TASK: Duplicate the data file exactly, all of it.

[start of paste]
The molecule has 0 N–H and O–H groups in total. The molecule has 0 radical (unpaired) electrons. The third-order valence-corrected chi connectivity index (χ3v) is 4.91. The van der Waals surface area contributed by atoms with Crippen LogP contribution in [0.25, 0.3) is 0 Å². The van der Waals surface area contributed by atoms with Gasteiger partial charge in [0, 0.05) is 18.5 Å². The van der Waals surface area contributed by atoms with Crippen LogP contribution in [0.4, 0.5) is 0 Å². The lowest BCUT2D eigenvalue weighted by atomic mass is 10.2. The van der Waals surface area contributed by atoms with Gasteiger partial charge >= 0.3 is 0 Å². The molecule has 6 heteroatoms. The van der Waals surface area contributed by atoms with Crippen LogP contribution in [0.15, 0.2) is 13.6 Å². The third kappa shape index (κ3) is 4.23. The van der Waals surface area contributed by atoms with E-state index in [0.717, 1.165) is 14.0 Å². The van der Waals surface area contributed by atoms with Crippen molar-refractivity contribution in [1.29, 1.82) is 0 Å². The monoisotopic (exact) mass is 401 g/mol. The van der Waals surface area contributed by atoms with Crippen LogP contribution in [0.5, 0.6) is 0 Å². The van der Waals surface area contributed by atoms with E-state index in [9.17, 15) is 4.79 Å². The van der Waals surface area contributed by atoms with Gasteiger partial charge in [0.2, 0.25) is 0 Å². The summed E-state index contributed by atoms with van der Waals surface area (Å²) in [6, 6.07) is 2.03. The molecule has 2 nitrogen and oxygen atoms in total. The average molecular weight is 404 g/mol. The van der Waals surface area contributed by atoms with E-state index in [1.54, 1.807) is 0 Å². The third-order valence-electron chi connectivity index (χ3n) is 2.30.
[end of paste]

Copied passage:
The molecule has 0 N–H and O–H groups in total. The molecule has 0 radical (unpaired) electrons. The third-order valence-corrected chi connectivity index (χ3v) is 4.91. The van der Waals surface area contributed by atoms with Crippen LogP contribution in [0.25, 0.3) is 0 Å². The van der Waals surface area contributed by atoms with Gasteiger partial charge in [0, 0.05) is 18.5 Å². The van der Waals surface area contributed by atoms with Crippen LogP contribution in [0.4, 0.5) is 0 Å². The lowest BCUT2D eigenvalue weighted by atomic mass is 10.2. The van der Waals surface area contributed by atoms with Gasteiger partial charge >= 0.3 is 0 Å². The molecule has 6 heteroatoms. The van der Waals surface area contributed by atoms with Crippen LogP contribution in [0.15, 0.2) is 13.6 Å². The third kappa shape index (κ3) is 4.23. The van der Waals surface area contributed by atoms with E-state index in [0.717, 1.165) is 14.0 Å². The van der Waals surface area contributed by atoms with Crippen molar-refractivity contribution in [1.29, 1.82) is 0 Å². The monoisotopic (exact) mass is 401 g/mol. The van der Waals surface area contributed by atoms with Crippen LogP contribution in [0.5, 0.6) is 0 Å². The van der Waals surface area contributed by atoms with E-state index in [9.17, 15) is 4.79 Å². The van der Waals surface area contributed by atoms with Gasteiger partial charge in [0.2, 0.25) is 0 Å². The summed E-state index contributed by atoms with van der Waals surface area (Å²) in [6, 6.07) is 2.03. The molecule has 2 nitrogen and oxygen atoms in total. The average molecular weight is 404 g/mol. The van der Waals surface area contributed by atoms with E-state index in [1.54, 1.807) is 0 Å². The third-order valence-electron chi connectivity index (χ3n) is 2.30.